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Arthur C Clarke Novels
I have a bit of a love / hate relationship with his work. I grew up reading his novels. I loved his technical ideas & when he went off on a tangent and started getting philosophical.

The big turn off for me was his depiction of people. His characters always came across as 1 dimensional. What really got to me in the end was his depiction of women. They always came across to me as sexual playthings, not really characters in their own right.

Eventually in my mid-teens I'd had enough. After I finished reading 'The Ghost of the Grand Banks', I swore I would never read another Clarke novel.

I'm in my early thirties now. I'd like to think I'm a little more worldly. 

So I'm considering giving Clarke another chance and I'm looking for suggestions. I know most of you are going to suggest the Rama or 2001 series, but I'd like to try one of his lesser known novels.
I haven't read much Clarke but have heard he was notoriously bad at writing women into his novels. 2001:SO only had four or five named female characters and they were all stereotyped cameos. Even at the moon base which supposedly has thousands of the best scientists from all over the world we're only ever introduced to male scientists.

Now one can take the position that this was typical for the time (despite there being books that broke the mould, such as Starship Troopers which featured women alongside and outperforming men without calling attention to it). But it's still a perfectly valid reason not to enjoy certain works. Clarke and his contemporaries might be "classic" in the sense of how they contributed to the genre but that doesn't make them automatically good to read.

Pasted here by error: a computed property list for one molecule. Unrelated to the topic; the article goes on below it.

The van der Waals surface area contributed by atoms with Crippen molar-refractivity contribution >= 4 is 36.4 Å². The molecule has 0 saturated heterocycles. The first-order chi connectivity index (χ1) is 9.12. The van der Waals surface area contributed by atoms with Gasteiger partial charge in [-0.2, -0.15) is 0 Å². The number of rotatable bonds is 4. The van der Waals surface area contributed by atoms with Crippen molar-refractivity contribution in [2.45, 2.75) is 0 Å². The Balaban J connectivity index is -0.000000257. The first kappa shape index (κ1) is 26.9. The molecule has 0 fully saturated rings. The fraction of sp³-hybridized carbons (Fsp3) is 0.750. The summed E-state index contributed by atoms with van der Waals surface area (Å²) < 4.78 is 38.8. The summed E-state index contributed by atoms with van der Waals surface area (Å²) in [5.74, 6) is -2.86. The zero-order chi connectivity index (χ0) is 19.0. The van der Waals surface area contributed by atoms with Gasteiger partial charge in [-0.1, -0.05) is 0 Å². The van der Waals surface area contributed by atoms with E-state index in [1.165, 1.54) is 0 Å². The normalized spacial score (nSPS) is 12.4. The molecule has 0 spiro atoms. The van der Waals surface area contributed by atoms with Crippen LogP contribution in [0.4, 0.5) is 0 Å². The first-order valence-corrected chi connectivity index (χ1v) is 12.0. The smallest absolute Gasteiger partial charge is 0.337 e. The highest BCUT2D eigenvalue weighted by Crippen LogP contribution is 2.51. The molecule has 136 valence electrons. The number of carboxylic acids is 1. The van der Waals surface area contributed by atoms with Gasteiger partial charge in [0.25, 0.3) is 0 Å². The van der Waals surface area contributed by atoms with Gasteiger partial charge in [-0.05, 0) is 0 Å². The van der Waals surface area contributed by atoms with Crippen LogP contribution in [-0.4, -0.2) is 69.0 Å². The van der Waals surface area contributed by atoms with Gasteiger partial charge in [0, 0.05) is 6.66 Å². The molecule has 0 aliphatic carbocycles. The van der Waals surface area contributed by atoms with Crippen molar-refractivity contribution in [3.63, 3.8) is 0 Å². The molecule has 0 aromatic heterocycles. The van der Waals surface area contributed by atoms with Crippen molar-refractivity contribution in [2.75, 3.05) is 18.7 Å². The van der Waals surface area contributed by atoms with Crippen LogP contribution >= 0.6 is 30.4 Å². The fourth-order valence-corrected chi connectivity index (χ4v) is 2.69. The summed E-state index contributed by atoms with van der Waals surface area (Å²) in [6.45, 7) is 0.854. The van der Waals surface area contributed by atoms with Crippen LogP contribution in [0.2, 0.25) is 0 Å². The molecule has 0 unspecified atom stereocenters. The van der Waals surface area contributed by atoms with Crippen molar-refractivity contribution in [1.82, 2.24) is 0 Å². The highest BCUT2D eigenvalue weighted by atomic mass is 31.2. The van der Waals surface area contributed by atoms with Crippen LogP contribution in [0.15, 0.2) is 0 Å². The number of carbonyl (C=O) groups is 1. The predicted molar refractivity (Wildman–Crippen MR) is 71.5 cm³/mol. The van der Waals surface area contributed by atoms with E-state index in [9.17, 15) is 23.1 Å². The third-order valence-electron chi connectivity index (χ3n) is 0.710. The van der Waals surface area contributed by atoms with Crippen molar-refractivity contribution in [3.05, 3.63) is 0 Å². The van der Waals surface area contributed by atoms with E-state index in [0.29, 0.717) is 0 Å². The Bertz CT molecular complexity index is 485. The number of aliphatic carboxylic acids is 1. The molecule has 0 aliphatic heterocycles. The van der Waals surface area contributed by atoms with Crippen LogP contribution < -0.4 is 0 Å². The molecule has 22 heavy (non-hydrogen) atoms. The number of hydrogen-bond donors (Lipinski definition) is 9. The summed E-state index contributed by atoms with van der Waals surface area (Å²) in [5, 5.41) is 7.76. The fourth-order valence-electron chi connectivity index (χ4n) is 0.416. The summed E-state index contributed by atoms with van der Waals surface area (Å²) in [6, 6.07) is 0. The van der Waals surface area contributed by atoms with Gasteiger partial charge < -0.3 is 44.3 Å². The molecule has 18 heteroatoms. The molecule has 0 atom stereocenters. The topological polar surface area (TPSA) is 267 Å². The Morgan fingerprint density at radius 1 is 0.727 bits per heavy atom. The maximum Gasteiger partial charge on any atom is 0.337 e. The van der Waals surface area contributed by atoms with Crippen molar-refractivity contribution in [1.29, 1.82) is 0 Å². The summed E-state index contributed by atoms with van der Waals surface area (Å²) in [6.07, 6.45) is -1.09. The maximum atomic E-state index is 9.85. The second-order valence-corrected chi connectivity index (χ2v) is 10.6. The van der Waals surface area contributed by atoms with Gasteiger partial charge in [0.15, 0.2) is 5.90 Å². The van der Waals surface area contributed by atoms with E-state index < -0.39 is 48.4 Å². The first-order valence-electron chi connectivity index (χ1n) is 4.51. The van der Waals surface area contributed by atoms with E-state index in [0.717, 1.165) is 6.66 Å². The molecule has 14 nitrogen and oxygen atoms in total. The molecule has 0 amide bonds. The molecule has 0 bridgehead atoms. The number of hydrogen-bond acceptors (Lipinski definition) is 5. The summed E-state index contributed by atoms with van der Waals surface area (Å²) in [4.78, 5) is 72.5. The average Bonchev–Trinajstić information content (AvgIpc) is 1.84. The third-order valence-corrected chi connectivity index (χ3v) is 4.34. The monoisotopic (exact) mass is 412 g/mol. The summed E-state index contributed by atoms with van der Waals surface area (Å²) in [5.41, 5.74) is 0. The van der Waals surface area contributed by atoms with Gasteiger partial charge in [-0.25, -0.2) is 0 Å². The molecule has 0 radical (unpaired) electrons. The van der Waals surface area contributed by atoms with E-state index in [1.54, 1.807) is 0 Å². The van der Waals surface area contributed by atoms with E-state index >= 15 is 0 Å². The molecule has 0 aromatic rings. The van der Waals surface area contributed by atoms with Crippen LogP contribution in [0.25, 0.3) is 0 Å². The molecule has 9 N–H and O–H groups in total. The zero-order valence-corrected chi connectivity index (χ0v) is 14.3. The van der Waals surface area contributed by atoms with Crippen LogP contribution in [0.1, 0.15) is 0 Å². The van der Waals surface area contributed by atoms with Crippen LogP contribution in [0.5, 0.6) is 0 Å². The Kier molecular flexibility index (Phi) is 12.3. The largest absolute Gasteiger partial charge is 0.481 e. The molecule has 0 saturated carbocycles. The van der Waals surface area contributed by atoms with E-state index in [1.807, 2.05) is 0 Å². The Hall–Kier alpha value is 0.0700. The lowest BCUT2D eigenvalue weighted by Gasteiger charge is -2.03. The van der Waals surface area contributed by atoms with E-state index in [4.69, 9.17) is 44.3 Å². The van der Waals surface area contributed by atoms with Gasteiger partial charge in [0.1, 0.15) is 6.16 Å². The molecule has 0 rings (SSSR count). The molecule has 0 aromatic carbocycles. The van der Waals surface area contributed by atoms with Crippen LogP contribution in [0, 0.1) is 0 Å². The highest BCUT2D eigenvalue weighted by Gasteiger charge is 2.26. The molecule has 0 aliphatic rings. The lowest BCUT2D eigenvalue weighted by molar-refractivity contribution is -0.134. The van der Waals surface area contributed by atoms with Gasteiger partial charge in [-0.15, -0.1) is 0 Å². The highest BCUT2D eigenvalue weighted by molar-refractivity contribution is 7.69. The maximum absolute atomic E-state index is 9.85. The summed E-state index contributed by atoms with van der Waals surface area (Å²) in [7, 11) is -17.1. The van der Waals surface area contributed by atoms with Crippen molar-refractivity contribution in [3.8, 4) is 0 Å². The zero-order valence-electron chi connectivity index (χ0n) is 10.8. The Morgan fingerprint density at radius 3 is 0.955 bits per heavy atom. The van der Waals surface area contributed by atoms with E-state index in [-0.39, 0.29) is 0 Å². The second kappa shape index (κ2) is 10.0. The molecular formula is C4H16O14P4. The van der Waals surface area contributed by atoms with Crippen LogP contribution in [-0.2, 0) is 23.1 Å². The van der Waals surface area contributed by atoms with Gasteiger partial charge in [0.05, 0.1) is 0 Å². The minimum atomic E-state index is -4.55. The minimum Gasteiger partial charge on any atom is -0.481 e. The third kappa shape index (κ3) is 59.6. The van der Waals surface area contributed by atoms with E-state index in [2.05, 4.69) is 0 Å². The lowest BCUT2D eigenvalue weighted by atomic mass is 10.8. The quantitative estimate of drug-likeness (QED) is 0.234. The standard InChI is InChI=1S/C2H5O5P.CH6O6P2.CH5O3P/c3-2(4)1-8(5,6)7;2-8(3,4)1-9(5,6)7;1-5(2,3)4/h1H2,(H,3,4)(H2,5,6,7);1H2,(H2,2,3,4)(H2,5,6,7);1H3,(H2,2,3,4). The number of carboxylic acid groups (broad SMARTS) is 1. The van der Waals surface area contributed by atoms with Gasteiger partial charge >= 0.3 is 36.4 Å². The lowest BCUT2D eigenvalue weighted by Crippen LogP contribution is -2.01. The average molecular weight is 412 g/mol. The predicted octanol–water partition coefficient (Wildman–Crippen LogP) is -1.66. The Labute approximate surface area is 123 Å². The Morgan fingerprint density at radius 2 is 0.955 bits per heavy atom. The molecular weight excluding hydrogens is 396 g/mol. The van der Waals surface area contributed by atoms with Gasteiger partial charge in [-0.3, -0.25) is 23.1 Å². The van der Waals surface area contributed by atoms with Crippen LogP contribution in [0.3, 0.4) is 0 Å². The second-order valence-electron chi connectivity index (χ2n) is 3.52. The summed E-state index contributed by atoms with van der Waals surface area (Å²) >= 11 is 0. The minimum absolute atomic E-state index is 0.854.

When I was younger I never used to really notice this sort of thing. It wasn't until I went to university that I encountered these sorts of criticisms (in all media). Now I'm very aware of it and it really irks me when SF novels don't have decent female characters.
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I liked Childhood's End, 2001, Against the Fall of Night/City and the Stars, The Fountains of Paradise and The Songs of Distant Earth. Not a decent female character in there, to be honest, but a lot of fantastic concepts.

I bought Rama, Earthlight and some of his other novels, but they didn't inspire me. Rama in particular is over-rated; nothing happens - it relies on a sense of wonder alone, which is not enough.
I'm pretty sure that Clarke had little to do with the writing of any of the Rama books after the first in that series. Personally I enjoyed that first one quite a bit, but not the sequels. I recall enjoying his YA novel Dolphin Island, but I think the duo Against the Fall of Night/City and the Stars are my favorites. There was a sequel to them, coauthored (if indeed he had anything to do with it) with someone else, that was terrible.
About the only Clarke novel I've enjoyed - and re-read with some frequency - was Songs of Distant Earth. It had a mutiny, local politicking, interesting ocean world, a beanstalk, a look into the evolution of starships in the setting, and aquatic aliens, and it was all set against the poignant backdrop of Sol's supernova.
Mike Miller, Materials Engineer

"Everbody's always in favor of saving Hitler's brain, but when you put it in the body of a great white shark, oh, suddenly you've gone too far." -- Professor Farnsworth, Futurama

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